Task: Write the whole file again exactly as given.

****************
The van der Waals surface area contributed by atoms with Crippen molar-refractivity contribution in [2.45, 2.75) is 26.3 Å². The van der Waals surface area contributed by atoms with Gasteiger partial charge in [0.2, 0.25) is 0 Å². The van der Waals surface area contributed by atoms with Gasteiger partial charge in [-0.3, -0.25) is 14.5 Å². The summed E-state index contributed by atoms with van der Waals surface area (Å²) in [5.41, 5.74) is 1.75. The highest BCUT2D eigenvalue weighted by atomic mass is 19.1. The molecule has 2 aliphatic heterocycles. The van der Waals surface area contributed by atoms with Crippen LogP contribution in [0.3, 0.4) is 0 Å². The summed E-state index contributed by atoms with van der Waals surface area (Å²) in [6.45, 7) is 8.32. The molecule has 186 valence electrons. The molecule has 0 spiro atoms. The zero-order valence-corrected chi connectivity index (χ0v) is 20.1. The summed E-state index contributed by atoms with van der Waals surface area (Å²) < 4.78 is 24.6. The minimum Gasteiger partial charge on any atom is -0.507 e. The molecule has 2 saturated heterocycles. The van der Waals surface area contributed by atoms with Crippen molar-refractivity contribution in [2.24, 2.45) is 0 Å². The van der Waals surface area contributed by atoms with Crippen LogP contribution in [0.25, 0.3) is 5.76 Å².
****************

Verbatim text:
The van der Waals surface area contributed by atoms with Crippen molar-refractivity contribution in [2.45, 2.75) is 26.3 Å². The van der Waals surface area contributed by atoms with Gasteiger partial charge in [0.2, 0.25) is 0 Å². The van der Waals surface area contributed by atoms with Gasteiger partial charge in [-0.3, -0.25) is 14.5 Å². The summed E-state index contributed by atoms with van der Waals surface area (Å²) in [5.41, 5.74) is 1.75. The highest BCUT2D eigenvalue weighted by atomic mass is 19.1. The molecule has 2 aliphatic heterocycles. The van der Waals surface area contributed by atoms with Crippen LogP contribution in [0.3, 0.4) is 0 Å². The summed E-state index contributed by atoms with van der Waals surface area (Å²) in [6.45, 7) is 8.32. The molecule has 186 valence electrons. The molecule has 0 spiro atoms. The zero-order valence-corrected chi connectivity index (χ0v) is 20.1. The summed E-state index contributed by atoms with van der Waals surface area (Å²) < 4.78 is 24.6. The minimum Gasteiger partial charge on any atom is -0.507 e. The molecule has 2 saturated heterocycles. The van der Waals surface area contributed by atoms with Crippen molar-refractivity contribution in [2.24, 2.45) is 0 Å². The van der Waals surface area contributed by atoms with Crippen LogP contribution in [0.25, 0.3) is 5.76 Å².